What Is Failure To Deliver?

Worried investor after an investment transaction failed to deliver

AsiaVision / Getty Images


Failure to deliver is when one party of a financial transaction does not follow through on their end of the deal.

Key Takeaways

  • Failure to deliver is when one party of a stock transaction doesn’t deliver their part.
  • For the buyer, this means the cash; for the seller, it means the stock.
  • Naked short selling is one cause of failure to deliver, but many others exist.
  • Many failures to deliver are cleared within a few trading days.

Definition and Examples of Failure To Deliver

“Failure to deliver” is the phrase used by the investing community when one party in a transaction doesn’t follow through with their side of an investment contract or transaction. Generally, it happens when shares or funds aren’t delivered to the buyer or seller on the settlement date.

Naked short sales and selling an asset without borrowing it first are two of the leading causes for failures to deliver. In the case of naked short sales, a failure to deliver can have a compounding effect.

For example, imagine that you arranged to purchase an asset on April 26 and take delivery of it on April 27. You then contracted to sell it to another investor on April 27 at a higher price than you paid. On April 26, you pay for the asset, but on the 27th, the other party did not deliver it. What makes it compound is that the investor you were going to sell to did the same thing you did, and the one they were selling to was also going to use it in a naked short sale.


Short sales and naked short sales are not illegal; the SEC says that in some circumstances, they help bring liquidity to the market.

A recent example of failure to deliver focused on Gamestop (GME) shares. On January 28, 2021, more than one million Gamestop shares with an average price of $347.51 failed to deliver. Gamestop’s share price had risen from $20 per share two weeks earlier as retail investors from Reddit and other websites bought into the stock. According to the SEC, many investors blamed the failures to deliver on naked short selling.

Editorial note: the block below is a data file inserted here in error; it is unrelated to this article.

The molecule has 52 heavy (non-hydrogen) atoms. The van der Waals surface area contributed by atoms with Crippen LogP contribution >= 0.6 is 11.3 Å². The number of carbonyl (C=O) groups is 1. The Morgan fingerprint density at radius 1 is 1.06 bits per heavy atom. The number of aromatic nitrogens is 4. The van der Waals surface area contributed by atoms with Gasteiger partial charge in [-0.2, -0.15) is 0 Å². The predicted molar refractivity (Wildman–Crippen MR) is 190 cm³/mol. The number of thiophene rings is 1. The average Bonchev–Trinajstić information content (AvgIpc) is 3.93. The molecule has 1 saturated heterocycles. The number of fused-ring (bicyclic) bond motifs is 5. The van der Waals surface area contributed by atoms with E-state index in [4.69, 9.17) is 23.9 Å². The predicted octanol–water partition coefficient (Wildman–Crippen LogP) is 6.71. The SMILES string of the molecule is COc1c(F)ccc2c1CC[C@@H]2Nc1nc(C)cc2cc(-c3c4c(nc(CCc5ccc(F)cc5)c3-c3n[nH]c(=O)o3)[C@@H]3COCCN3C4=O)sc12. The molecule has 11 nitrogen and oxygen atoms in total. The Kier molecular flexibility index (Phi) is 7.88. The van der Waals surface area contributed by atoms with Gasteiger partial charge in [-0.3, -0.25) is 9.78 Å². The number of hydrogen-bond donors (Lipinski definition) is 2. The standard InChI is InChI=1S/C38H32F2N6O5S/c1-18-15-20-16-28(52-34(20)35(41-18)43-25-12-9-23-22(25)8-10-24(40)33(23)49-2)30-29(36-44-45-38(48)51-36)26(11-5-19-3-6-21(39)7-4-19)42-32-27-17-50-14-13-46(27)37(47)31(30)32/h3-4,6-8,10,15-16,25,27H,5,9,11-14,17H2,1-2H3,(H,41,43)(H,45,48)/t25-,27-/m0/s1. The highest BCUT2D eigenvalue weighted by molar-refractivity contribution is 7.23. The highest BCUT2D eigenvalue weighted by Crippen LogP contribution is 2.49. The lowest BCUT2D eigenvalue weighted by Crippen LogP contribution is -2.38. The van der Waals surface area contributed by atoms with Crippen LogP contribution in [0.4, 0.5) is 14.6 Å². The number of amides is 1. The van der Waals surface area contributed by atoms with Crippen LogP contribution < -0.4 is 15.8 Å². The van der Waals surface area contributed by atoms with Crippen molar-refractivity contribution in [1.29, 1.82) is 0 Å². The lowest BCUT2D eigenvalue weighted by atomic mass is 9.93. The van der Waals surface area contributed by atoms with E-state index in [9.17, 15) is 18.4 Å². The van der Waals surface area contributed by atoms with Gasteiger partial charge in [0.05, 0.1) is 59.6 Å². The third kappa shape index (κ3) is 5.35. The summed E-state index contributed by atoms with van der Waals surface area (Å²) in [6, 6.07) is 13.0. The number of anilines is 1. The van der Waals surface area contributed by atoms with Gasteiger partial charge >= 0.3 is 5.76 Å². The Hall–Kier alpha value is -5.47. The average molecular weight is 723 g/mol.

How Does Failure To Deliver Work?

As explained previously, failure to deliver is not delivering the agreed-on assets or funds. However, the causes of a failure to deliver are not so easy to explain. In most cases, an entity fails to deliver because of circumstances out of its control; it might also fail because it didn’t account for and reduce the risks of any scenarios that might keep it from fulfilling its obligations.

Failure To Deliver Causes

Failure to deliver often happens due to errors or processing delays. In these instances, the delivery is expected to settle in the next few days when it’s removed from the Securities and Exchange Commission (SEC) failure list. The party that failed to deliver might be fined for the failure.


The Financial Regulatory Authority (FINRA) is the entity that works to prosecute failures to deliver under Regulation SHO.

You might see instances of failure to deliver among investing transactions of any kind. The most well-known causes are short sales; however, the SEC notes that a failure to deliver can also happen on a long sale.

The SEC tracks daily failures to deliver and publishes the data on its website. The data reported by the agency represents the aggregate net balance of shares not delivered on a particular day.

For example, Ferroglobe PLC (GSM) was on the SEC’s failure to deliver list for February 2022. Its entry for Feb. 11, 2022, is:

2022021 G33856108 GSM 538 FERROGLOBE PLC ORD SHS (GBR) 6.86

Ferroglobe PLC listed many reasons it could fail to deliver on its annual filing (Form 20-F). Among these reasons are:

  • Historic cyclicality of the metals industry
  • Swings in market price and demand
  • Equipment failures
  • The ability to renew or acquire permits

Trade secrets, company processes, and several other internal factors are not required to be reported, so it may not be easy to figure out why a company failed to deliver. However, the company may publish why it happened to ease investors’ concerns.

What It Means for Individual Investors

For the most part, individual investors aren’t affected by failures to deliver. Individuals can’t perform naked short selling because SEC regulations require brokers to locate shares before individual transactions.

It’s possible you could be on the other end of a naked short (i.e., the buyer who isn’t delivered shares), but in most cases, you’d be made whole in a few days.

If you’re worried about naked short selling or being delivered phantom shares that don’t exist from a naked short seller, most brokers will offer to send you the physical share certificate for a fee.

Was this page helpful?
The Balance uses only high-quality sources, including peer-reviewed studies, to support the facts within our articles. Read our editorial process to learn more about how we fact-check and keep our content accurate, reliable, and trustworthy.
  1. U.S. Securities and Exchange Commission. "Key Points About Regulation SHO," Section II.

  2. U.S. Securities and Exchange Commission. "Staff Report on Equity and Options Market Structure Conditions in Early 2021," Page 18.

  3. U. S. Securities and Exchange Commission. "Staff Report on Equity and Options Market Structure Conditions in Early 2021," Page 29.

  4. Financial Regulatory Authority. "FINRA Fines Cantor Fitzgerald $2 Million for Regulation SHO Violations and Supervisory Failures."

  5. U.S. Securities and Exchange Commission. "Fails to Deliver Data." Click February 2022, first half, download text file.

  6. Ferroglobe PLC. "Form 20-F," Pages 1,2.

Related Articles